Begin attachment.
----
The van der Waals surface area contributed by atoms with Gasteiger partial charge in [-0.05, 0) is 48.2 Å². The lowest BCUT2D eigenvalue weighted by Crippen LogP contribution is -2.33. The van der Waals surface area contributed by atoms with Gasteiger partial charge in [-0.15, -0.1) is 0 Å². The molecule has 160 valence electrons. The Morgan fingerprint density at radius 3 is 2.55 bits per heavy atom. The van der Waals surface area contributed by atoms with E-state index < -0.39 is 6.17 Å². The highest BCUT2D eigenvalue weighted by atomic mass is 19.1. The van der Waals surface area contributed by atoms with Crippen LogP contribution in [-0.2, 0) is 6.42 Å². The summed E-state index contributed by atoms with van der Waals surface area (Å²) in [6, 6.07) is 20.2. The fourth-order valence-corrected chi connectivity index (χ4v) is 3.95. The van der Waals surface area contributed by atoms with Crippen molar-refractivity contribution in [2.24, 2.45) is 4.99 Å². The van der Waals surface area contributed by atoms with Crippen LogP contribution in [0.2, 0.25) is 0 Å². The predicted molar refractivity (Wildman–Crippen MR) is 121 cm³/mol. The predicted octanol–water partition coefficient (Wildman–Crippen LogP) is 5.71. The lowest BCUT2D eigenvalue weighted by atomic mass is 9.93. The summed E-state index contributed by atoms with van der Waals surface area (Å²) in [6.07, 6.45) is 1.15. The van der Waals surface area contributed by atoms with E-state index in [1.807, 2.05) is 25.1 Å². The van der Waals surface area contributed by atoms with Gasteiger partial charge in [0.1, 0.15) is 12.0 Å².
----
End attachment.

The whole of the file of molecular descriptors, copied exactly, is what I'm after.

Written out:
The van der Waals surface area contributed by atoms with Gasteiger partial charge in [-0.05, 0) is 48.2 Å². The lowest BCUT2D eigenvalue weighted by Crippen LogP contribution is -2.33. The van der Waals surface area contributed by atoms with Gasteiger partial charge in [-0.15, -0.1) is 0 Å². The molecule has 160 valence electrons. The Morgan fingerprint density at radius 3 is 2.55 bits per heavy atom. The van der Waals surface area contributed by atoms with E-state index < -0.39 is 6.17 Å². The highest BCUT2D eigenvalue weighted by atomic mass is 19.1. The van der Waals surface area contributed by atoms with Crippen LogP contribution in [-0.2, 0) is 6.42 Å². The summed E-state index contributed by atoms with van der Waals surface area (Å²) in [6, 6.07) is 20.2. The fourth-order valence-corrected chi connectivity index (χ4v) is 3.95. The van der Waals surface area contributed by atoms with Crippen molar-refractivity contribution in [2.24, 2.45) is 4.99 Å². The van der Waals surface area contributed by atoms with Crippen LogP contribution in [0.2, 0.25) is 0 Å². The predicted molar refractivity (Wildman–Crippen MR) is 121 cm³/mol. The predicted octanol–water partition coefficient (Wildman–Crippen LogP) is 5.71. The lowest BCUT2D eigenvalue weighted by atomic mass is 9.93. The summed E-state index contributed by atoms with van der Waals surface area (Å²) in [6.07, 6.45) is 1.15. The van der Waals surface area contributed by atoms with E-state index in [1.807, 2.05) is 25.1 Å². The van der Waals surface area contributed by atoms with Gasteiger partial charge in [0.1, 0.15) is 12.0 Å².